UPDATE: For the extremely paranoid cryptoloop has a minor known vulnerability, it is possible to detect the presence of a specially created file in the file system, it shouldn’t cause a problem for most people. Wikipedia explains it here. If it is a concern for you then you might want something a bit more extreme. Cryptoloop has been superseded by dm-crypt, there is also truecrypt which can do 3 encryption algorithms at once and also hide your real encrypted fs under a dummy one. I’ll probably write up some more about them later.
I’m doing the following under Debian Etch but Ubuntu Feisty should work exactly the same, other Linux distros might need the correct cryptoloop & aes encryption modules for the kernel and ‘/dev/loop0′ might change to ‘/dev/loop/0′, The kernel modules required for encryption are included in linux-image for both Debian and Ubuntu. As of Etch Debian also has fairly good support for encryption to be setup during the installation but thats not the goal of this article.
Firstly you need to create a loop back image for your file system to use, the easiest way to do this is to output random data into a file, this will take a while for larger sizes, alternativly you could use /dev/zero but this could theoretically be less secure.
dd if=/dev/urandom of=encrypted.img bs=1M count=100
That will make a 100Mb loop back image, change the numbers to suit your desired size.
Next we want to bind our image to a loopback device:
losetup -e aes /dev/loop0 encrypted.img
At this point you will be asked for a password, type it in. I recommend you use a longer pass phrase rather than a password, like an entire sentence with mixed case and numbers/symbols. When I was following some older how-tos i was getting an “ioctl: LOOP_SET_STATUS: Invalid argument”, that was because they had “-e AES256″ rather than “-e aes”, with newer versions if you want to manually specify a keylength you use the -k flag although the default should be fine.
Another common error is “ioctl: LOOP_SET_STATUS: Invalid argument” this is generally the result of not loading the correct modules, “modprobe aes loop cryptoloop” (actually cryptoloop will probally load everything required).
Now we want to make a file system on it, works just like making one on a hard drive except we use the loopback device, most other howto’s I’ve seen on the subject seem to use ext2, on ext3 it is somewhat harder to recover deleted files (which could be a good thing for encrypted data) and you get journals that can help reduce/detect data loss. [EDIT: Now there is ext4 with things like extents which reduce fragmentation (although if your on a loopback device the loopback image will probably itself have some fragmentation too), journal checksumming, much faster fsck and other goodies (also btrfs but as of now it’s experimental).] Change ext4 to ext3, ext2 or btrfs if you want:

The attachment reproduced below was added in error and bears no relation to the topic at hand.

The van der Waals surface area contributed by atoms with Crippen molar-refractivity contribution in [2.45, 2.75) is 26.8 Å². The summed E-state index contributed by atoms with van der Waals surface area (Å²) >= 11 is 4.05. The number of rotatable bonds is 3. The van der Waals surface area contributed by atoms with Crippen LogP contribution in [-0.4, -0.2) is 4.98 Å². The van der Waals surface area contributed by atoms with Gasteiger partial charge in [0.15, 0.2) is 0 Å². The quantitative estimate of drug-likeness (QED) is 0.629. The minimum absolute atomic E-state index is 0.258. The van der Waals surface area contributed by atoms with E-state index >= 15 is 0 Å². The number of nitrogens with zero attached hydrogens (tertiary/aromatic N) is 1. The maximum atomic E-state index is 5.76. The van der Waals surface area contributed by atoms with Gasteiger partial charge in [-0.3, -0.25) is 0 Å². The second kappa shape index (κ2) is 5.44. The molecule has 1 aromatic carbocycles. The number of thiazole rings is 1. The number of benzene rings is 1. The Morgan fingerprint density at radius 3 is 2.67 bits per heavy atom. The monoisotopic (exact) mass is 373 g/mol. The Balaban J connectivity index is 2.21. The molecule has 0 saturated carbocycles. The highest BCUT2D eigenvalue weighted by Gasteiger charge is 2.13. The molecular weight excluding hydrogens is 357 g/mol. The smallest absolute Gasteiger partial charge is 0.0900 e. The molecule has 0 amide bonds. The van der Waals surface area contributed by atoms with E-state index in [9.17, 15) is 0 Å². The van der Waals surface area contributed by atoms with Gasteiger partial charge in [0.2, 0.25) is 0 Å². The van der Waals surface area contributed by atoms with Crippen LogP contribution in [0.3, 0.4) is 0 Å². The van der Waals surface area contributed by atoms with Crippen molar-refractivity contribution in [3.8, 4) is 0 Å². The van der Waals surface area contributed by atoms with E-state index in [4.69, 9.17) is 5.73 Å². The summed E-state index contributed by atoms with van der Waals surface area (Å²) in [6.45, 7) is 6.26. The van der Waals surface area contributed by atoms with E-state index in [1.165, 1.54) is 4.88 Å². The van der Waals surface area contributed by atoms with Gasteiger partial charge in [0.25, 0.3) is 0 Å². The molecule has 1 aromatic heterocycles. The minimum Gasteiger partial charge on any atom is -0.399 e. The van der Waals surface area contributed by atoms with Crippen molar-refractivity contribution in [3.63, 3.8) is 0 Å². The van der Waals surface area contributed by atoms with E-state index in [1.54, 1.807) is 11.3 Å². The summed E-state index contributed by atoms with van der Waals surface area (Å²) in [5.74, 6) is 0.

Now we unbind the image from the interface:
losetup -d /dev/loop0
Now for automated mouting we want to make a mount point and edit the fstab:
To make sure that noone can access the mount point when the filesystem isn’t mounted, we need to set the correct permissions:
chown 700 /mnt/encrypted
The /etc/fstab entry should look like the following:
/directory/with/image/encrypted.img /mnt/encrypted ext3 defaults,noauto,loop=/dev/loop0,encryption=aes 0 0
Now try and mount it:
This should ask you for your password, if you get an error “mount: wrong fs type, bad option, bad superblock on /dev/loop/0,” you probably mistyped your password, otherwise you broke something.
Make sure the permissions on the folder for its mounted state are correct, the following will only allow the user with you username to browse the directory (and root):
chown -R username:username /mnt/encrypted
chmod 770 /mnt/encrypted
Remember that an encrypted system isn’t %100 secure, files can be cached in the swap drive, it is possible to encrypt swap space but you will loose some performance (Now days it might be better to just ensure you have plenty of ram and disable swap). Some programs will also cache information from the encrypted folder, such as file managers that make thumbnails for text/images/videos. It is possible to encrypt an entire installation, but generally there ins’t much point since files aren’t going to be saved in places like /usr/ and you will loose a lot of performance. It is also possible to use a encryption key file, rather than a password, this allows you to keep it on a USB drive but its possible the USB drive could be stolen too, or sized by the goverment tracking your MP3 downloading :p I would also recommend backing up the usb key in case you loose the key but not a laptop.
If you want to increase the size of the filesystem later, firstly you need to add extra blocks to the file, to add 200Mb to the file:
dd if=/dev/urandom bs=1M count=200 >> encrypted.img
You can then resize the partition while it is mounted (its probably possible and best to do it when it isn’t but /dev/loop0 with losetup wasn’t doing it for me and increasing the size of an ext3 partition seems safeish and wasn’t throwing any warnings about it needing to be done offline):